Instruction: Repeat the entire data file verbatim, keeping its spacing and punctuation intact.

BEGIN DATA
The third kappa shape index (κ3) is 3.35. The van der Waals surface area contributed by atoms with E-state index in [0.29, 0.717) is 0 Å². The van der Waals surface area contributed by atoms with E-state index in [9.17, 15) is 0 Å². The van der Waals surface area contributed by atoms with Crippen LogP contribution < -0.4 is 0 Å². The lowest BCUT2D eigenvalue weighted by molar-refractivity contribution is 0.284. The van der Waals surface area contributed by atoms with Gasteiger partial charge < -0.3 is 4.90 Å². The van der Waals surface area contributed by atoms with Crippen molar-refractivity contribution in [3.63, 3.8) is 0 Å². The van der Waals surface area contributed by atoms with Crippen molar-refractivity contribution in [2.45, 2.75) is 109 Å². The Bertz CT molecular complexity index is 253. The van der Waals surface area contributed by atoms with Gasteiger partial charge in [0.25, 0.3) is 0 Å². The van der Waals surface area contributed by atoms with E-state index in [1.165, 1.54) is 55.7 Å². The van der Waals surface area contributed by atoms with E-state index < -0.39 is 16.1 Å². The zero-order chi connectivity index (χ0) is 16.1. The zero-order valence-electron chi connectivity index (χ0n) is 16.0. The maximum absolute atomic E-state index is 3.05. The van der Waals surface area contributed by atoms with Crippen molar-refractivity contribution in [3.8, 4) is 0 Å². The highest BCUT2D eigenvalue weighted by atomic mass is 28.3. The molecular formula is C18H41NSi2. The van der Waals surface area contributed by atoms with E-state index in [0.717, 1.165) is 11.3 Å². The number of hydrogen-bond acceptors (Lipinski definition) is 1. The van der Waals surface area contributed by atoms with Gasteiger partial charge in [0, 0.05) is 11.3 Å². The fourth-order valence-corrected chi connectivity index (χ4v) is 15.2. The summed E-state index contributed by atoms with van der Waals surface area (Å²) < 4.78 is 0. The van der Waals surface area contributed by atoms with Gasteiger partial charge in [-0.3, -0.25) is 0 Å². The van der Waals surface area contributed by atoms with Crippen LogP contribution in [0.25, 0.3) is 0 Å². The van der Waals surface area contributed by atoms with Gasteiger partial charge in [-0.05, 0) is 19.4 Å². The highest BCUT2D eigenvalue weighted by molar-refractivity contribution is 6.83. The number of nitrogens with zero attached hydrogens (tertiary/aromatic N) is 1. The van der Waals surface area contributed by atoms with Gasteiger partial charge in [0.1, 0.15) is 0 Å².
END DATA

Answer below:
The third kappa shape index (κ3) is 3.35. The van der Waals surface area contributed by atoms with E-state index in [0.29, 0.717) is 0 Å². The van der Waals surface area contributed by atoms with E-state index in [9.17, 15) is 0 Å². The van der Waals surface area contributed by atoms with Crippen LogP contribution < -0.4 is 0 Å². The lowest BCUT2D eigenvalue weighted by molar-refractivity contribution is 0.284. The van der Waals surface area contributed by atoms with Gasteiger partial charge < -0.3 is 4.90 Å². The van der Waals surface area contributed by atoms with Crippen molar-refractivity contribution in [3.63, 3.8) is 0 Å². The van der Waals surface area contributed by atoms with Crippen molar-refractivity contribution in [2.45, 2.75) is 109 Å². The Bertz CT molecular complexity index is 253. The van der Waals surface area contributed by atoms with Gasteiger partial charge in [0.25, 0.3) is 0 Å². The van der Waals surface area contributed by atoms with E-state index in [1.165, 1.54) is 55.7 Å². The van der Waals surface area contributed by atoms with E-state index < -0.39 is 16.1 Å². The zero-order chi connectivity index (χ0) is 16.1. The zero-order valence-electron chi connectivity index (χ0n) is 16.0. The maximum absolute atomic E-state index is 3.05. The van der Waals surface area contributed by atoms with Crippen molar-refractivity contribution in [3.8, 4) is 0 Å². The highest BCUT2D eigenvalue weighted by atomic mass is 28.3. The molecular formula is C18H41NSi2. The van der Waals surface area contributed by atoms with E-state index in [0.717, 1.165) is 11.3 Å². The number of hydrogen-bond acceptors (Lipinski definition) is 1. The van der Waals surface area contributed by atoms with Gasteiger partial charge in [0, 0.05) is 11.3 Å². The fourth-order valence-corrected chi connectivity index (χ4v) is 15.2. The summed E-state index contributed by atoms with van der Waals surface area (Å²) < 4.78 is 0. The van der Waals surface area contributed by atoms with Gasteiger partial charge in [-0.3, -0.25) is 0 Å². The van der Waals surface area contributed by atoms with Crippen LogP contribution in [0.25, 0.3) is 0 Å². The van der Waals surface area contributed by atoms with Gasteiger partial charge in [-0.05, 0) is 19.4 Å². The highest BCUT2D eigenvalue weighted by molar-refractivity contribution is 6.83. The number of nitrogens with zero attached hydrogens (tertiary/aromatic N) is 1. The van der Waals surface area contributed by atoms with Gasteiger partial charge in [0.1, 0.15) is 0 Å².